And let’s not lose sight here of how Paul turns this problem on its head. Not only is he not ashamed of the gospel, but this gospel which begins with crucifixion, it’s the power of God. We might be tempted to say that the power of God is seen in the resurrection, which, you know, because it sort of undoes, or cancels out the shameful death. But I don’t think that does justice to Paul’s theology. I think Paul sees the power of God precisely in the crucifixion. Let me just point out again, that doesn’t make any sense. That’s why I like it, it doesn’t make any sense.
See for Paul, the crucifixion is not the bad thing that the resurrection fixes. Instead, the crucifixion “does” something—and by that I mean beyond, you know, Jesus’s blood saved us, or something like that. This paradoxical, counterintuitive gospel is, for Paul, valuable at a very practical level. It serves as a model for how followers of Jesus are to behave. That’s the whole point of that portion of Philippians chapter 2 that Martin Hengel quoted earlier, that Christ hymn as it’s called. This poem or hymn about how Christ humbled himself, not simply in his humanity, but in his crucifixion, is not, you know, a lesson in theology. Paul introduces that poem for a reason.
Paul is really interested here in encouraging his readers to, if I can quote the verse before this poem begins, “do nothing from selfish ambition or conceit, but in humility regard others as better than yourselves.” You know, Paul gets a bad rap for being sort of arrogant, and yeah, every once in a while he sort of goes off and it’s like, Paul, calm down. But Paul really is an apostle of humility and the humility of believers mimicking the humility of Christ. And, you know, to make this whole point stick, he cites this poem and introduces it by saying “Let the same mind be in you that was in Christ Jesus.” In other words, if Christ, who put his divinity to the side and became a man, specifically, a man who would suffer the shame and humiliation of crucifixion, the least you could do is live a life that echos in some small way that shocking humiliation of Jesus.
But more than that, it’s more than just a model for how Christians are to behave—as huge as that is—it is Christ’s “passion” (you know, that fancy word that covers the events of Good Friday) it’s Christ’s passion that is a deep, mystical really, point of connection between Christ and his followers.
You know, back to Philippians, but this time chapter 3, it starts in verse 10, Paul says, “I want to know Christ.” And Paul goes on to say, what does it mean to know Christ? You know, he goes, well, “I want to know Christ in the power of his resurrection and the sharing of his sufferings by becoming like him in his death…” Knowing Christ is clearly not an academic, clinical, detached kind of thing. Knowing Christ means, well, intimacy—a deep inner spiritual connection. And for Paul that “knowing” meansnotonlyexperiencing the power that raised Jesus from the dead, which is a big theme in Paul, but also “sharing in his sufferings by becoming like him in his death.”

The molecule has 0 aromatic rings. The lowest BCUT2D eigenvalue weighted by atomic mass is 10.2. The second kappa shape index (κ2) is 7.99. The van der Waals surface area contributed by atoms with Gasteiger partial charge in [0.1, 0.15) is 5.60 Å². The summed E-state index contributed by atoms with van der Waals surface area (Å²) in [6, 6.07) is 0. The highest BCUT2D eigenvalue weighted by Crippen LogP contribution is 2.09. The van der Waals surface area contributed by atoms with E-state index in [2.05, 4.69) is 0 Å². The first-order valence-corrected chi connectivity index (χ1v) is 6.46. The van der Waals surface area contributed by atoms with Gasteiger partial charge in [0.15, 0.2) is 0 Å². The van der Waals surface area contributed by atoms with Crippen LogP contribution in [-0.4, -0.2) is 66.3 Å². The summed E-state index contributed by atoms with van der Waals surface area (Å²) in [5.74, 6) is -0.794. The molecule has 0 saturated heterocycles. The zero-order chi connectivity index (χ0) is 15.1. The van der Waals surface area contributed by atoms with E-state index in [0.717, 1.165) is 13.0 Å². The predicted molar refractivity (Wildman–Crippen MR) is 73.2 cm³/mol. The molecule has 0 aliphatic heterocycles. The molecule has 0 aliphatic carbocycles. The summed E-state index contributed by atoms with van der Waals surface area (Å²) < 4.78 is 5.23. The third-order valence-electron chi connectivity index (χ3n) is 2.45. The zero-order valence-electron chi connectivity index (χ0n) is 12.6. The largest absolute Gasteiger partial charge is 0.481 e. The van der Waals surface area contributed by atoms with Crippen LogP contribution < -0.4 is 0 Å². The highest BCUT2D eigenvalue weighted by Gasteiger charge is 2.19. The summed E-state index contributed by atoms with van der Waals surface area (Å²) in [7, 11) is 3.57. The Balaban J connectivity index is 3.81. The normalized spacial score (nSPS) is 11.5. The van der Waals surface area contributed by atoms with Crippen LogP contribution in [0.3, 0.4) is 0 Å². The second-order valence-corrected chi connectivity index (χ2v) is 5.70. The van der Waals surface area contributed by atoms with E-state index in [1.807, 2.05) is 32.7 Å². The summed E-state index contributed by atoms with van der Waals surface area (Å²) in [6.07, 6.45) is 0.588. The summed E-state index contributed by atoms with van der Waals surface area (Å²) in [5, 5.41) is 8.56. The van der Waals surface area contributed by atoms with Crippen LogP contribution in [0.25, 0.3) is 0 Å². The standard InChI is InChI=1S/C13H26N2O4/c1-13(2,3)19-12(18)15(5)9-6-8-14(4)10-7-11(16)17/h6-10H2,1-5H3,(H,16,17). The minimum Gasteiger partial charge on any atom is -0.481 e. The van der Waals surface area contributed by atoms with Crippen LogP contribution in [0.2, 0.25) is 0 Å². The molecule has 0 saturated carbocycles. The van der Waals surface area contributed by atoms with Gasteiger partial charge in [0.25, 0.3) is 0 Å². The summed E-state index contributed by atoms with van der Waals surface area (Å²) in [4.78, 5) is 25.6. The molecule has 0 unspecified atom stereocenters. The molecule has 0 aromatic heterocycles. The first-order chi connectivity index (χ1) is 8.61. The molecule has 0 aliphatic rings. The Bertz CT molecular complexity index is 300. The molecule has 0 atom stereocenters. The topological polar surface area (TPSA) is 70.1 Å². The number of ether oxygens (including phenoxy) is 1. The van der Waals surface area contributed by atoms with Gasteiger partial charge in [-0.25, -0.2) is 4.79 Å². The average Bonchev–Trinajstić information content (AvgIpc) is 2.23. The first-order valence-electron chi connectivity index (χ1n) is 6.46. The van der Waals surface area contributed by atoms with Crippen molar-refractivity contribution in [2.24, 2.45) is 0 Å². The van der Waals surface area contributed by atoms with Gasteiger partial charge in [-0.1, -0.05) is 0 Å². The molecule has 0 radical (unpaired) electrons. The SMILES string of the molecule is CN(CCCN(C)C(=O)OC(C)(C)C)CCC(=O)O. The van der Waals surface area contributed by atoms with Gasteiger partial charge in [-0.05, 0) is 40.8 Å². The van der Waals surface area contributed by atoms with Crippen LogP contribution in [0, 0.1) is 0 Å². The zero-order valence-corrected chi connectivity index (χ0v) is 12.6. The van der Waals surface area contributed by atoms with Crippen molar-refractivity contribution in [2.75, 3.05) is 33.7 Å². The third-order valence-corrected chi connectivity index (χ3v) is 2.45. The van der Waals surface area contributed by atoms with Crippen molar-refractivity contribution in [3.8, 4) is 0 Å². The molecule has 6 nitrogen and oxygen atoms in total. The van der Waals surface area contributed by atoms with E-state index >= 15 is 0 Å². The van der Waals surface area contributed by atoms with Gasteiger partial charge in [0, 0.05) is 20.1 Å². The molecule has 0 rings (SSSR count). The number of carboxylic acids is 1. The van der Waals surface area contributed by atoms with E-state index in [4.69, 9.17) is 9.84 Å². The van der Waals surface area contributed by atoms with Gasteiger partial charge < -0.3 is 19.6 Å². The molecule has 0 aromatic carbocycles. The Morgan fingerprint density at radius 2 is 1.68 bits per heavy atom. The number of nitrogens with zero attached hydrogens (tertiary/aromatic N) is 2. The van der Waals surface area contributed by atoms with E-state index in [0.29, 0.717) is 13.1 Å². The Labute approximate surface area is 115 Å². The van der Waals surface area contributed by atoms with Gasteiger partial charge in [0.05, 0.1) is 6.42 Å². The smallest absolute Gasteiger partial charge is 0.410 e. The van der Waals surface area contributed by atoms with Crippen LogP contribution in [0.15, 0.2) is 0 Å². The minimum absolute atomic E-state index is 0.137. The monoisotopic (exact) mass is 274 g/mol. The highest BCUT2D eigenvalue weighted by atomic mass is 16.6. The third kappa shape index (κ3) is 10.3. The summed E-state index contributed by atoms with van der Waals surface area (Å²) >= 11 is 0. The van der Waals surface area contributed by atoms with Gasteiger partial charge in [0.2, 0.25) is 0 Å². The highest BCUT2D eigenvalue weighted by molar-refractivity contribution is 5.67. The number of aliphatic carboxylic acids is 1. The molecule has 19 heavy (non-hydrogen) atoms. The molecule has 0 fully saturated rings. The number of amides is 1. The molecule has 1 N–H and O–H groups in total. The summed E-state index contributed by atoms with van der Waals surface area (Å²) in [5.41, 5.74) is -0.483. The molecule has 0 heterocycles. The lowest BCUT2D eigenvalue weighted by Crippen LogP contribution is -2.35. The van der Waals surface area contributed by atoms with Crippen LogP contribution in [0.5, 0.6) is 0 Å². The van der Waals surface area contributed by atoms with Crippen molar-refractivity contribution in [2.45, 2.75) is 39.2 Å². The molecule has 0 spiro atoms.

See, that’s the deal for Jesus followers. It’s not all about victory, blessing, and mountain top experiences. In fact, it’s also about—and in fact, most Christians I know would say it’s much more about—being in fellowship with the humiliation of Christ’s suffering. This may be a bit of an exaggeration, but I’m going to go with it anyway: we may be, according to Paul, no more connected to Christ than when we are sharing in his cross experience. This is what theologians refer to as the cruciform life—a life that is formed/mimics/shaped by the crucifixion.
I feel that the offense of the crucifixion is easily lost on us, and, you know, through no fault of our own. It’s not because we’re stubborn. We are so far removed—at least most of us are—from, first of all, an honor and shame culture (at least in the west) and certainly from Roman cruelty. But still, we sometimes talk too easily about “Jesus died for me or for you,” or “Jesus paid the price,” as if the crucifixion is a cold legal transaction to make the books balance. We might be better off getting into the habit of saying, “Jesus was shamed and humiliated for me on the cross, and the God of Israel is also willingly aligned with that shame, so the center of my life needs to reflect that kind of humility.” But that doesn’t fit on a meme very easily.
Anyway, this paradox—that God and Christ participate in an act of shame and humiliation—more than anything else, in my opinion, turns upside down how we think about the nature of God. Not reflecting the honor and shame dynamic, and I’m gonna say in the ancient world, the universal honor and shame dynamic. Not reflecting that, but reflecting a God who is vulnerable. This is how God showed up for these early Christian writers as they tried to wrap their head around why Jesus was crucified.